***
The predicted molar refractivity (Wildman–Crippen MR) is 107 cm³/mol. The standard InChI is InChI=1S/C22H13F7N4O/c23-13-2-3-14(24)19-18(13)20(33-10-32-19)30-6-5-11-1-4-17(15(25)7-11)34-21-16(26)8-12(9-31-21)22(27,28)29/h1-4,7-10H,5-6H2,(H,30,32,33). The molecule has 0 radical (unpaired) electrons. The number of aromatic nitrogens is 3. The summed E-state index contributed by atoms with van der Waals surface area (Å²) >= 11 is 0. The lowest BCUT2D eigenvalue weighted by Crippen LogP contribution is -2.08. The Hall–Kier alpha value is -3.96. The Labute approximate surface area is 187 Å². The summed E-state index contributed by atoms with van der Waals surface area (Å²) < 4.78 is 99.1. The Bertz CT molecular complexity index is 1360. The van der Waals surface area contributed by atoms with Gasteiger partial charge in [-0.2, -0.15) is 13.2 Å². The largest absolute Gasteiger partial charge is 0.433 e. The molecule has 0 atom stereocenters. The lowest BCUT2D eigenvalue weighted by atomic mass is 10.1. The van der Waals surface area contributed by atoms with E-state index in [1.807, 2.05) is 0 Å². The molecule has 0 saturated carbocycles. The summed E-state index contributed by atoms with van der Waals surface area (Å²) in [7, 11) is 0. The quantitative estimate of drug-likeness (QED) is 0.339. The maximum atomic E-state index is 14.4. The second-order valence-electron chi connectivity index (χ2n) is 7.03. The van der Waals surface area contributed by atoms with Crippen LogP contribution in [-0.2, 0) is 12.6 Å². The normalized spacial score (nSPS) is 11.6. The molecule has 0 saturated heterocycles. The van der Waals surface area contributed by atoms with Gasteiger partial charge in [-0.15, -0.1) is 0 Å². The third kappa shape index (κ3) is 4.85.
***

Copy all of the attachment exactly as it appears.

The predicted molar refractivity (Wildman–Crippen MR) is 107 cm³/mol. The standard InChI is InChI=1S/C22H13F7N4O/c23-13-2-3-14(24)19-18(13)20(33-10-32-19)30-6-5-11-1-4-17(15(25)7-11)34-21-16(26)8-12(9-31-21)22(27,28)29/h1-4,7-10H,5-6H2,(H,30,32,33). The molecule has 0 radical (unpaired) electrons. The number of aromatic nitrogens is 3. The summed E-state index contributed by atoms with van der Waals surface area (Å²) >= 11 is 0. The lowest BCUT2D eigenvalue weighted by Crippen LogP contribution is -2.08. The Hall–Kier alpha value is -3.96. The Labute approximate surface area is 187 Å². The summed E-state index contributed by atoms with van der Waals surface area (Å²) < 4.78 is 99.1. The Bertz CT molecular complexity index is 1360. The van der Waals surface area contributed by atoms with Gasteiger partial charge in [-0.2, -0.15) is 13.2 Å². The largest absolute Gasteiger partial charge is 0.433 e. The molecule has 0 atom stereocenters. The lowest BCUT2D eigenvalue weighted by atomic mass is 10.1. The van der Waals surface area contributed by atoms with E-state index in [1.807, 2.05) is 0 Å². The molecule has 0 saturated carbocycles. The summed E-state index contributed by atoms with van der Waals surface area (Å²) in [7, 11) is 0. The quantitative estimate of drug-likeness (QED) is 0.339. The maximum atomic E-state index is 14.4. The second-order valence-electron chi connectivity index (χ2n) is 7.03. The van der Waals surface area contributed by atoms with Crippen LogP contribution in [-0.2, 0) is 12.6 Å². The normalized spacial score (nSPS) is 11.6. The molecule has 0 saturated heterocycles. The van der Waals surface area contributed by atoms with Gasteiger partial charge in [-0.15, -0.1) is 0 Å². The third kappa shape index (κ3) is 4.85.